The Greenway is a lovely route for cycling - long, flat, traffic-free - but I can imagine it might be boring to walk along as the only views at the eastern end in particular are the backs of rather dull houses. As you near the Olympic site the effects of 2012 money start to become obvious - nicely resurfaced, new signposting (the old signs are looking very dated by now) and bits of art scattered here and there.
I decided to give the View Tube a miss, it would have meant a longer detour or turning back on myself afterwards. Instead I cut down to Three Mills Island and then followed the Lea to Bow Locks (try saying that quickly!) and took the Limehouse Cut back to the Isle of Dogs. At Bow Locks this rather large brood was keeping Mr & Mrs Mallard very busy!
I was also very surprised to see a Tern performing some dramatic dives into the water of the Limehouse Cut, obviously picking out small fish. I've never seen that in a place I'd expect to see it, never mind in the east end of London!
I took the riverside path on the Isle of Dogs back down to the Greenwich Foot Tunnel where, despite the refurbishment works going on, I struck gold with both lifts operating! (it's close on 100 steps to carry your bike up or down if they are closed).
Just back from a long weekend in the Peak District visiting family. The weather was a little cold but clear and dry for walking so my legs got fully stretched during the three-day stay.
Linacre Reservoirs are a fabulous and dramatic oasis of calm very close to Chesterfield, and at this time of year the beech leaves are a stunning green and the woodland floor is awash with bluebells and wild garlic. The first reservoir was built in 1854 and the third in 1911 and they were used for drinking water extraction until 1995 - now they are reserved for leisure activities.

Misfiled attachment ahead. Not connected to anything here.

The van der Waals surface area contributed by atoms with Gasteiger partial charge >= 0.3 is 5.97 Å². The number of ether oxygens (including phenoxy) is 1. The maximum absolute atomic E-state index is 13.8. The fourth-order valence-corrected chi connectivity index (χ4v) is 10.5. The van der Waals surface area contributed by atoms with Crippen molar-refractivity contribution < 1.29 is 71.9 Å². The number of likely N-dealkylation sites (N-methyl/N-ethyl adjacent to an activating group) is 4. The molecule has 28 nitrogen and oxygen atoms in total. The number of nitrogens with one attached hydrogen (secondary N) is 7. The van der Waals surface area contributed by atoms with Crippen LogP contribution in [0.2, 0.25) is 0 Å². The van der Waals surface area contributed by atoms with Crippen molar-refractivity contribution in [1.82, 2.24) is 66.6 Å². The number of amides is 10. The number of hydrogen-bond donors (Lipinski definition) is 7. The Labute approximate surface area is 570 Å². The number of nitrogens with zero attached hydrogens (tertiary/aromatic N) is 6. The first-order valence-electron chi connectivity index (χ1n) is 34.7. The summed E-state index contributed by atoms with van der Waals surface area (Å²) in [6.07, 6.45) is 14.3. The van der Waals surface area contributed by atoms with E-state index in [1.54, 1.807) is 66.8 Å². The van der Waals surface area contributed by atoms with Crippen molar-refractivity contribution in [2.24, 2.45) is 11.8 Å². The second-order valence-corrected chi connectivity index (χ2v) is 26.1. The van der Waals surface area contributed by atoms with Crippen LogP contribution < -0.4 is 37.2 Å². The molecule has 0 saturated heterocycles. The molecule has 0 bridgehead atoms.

Bracken 'fiddleheads' just emerging.
We also took a short but steep stroll around the small village of Ashover, up to the Fabric viewpoint which has spectacular views as far as the power stations on the River Trent valley, and finishing off with a drink at the Old Poet's Corner. If you can face the dreadfully overdesigned flyers and posters that adorn the tables and walls of the pub, it actually serves very good beers and reasonable food. Take a look at the website for an example of the kind of graphic design that makes your eyes bleed.
Monday we had a longer walk from Stoney Middleton to Eyam and back, up some rather steep tracks and paths, and spent a bit of time mooching round the village accompanied by hordes of school kids. Glad to see that the story of the Black Death is still on the curriculum - a salutary tale that includes gruesome suffering, self-sacrifice and a lesson on how every cloud has a silver lining. There is no question that Eyam survives as a healthy village today because of the trauma it suffered in the 1600s.
Train travel and evenings at home also contributed to me finally finishing the Pomatomus socks by Cookie A after a long hiatus. I enjoyed knitting the leg but got frustrated and bored on the foot as I didn't really know why I needed a different chart and just ended up bodging it. Love the finished item, but didn't enjoy getting there!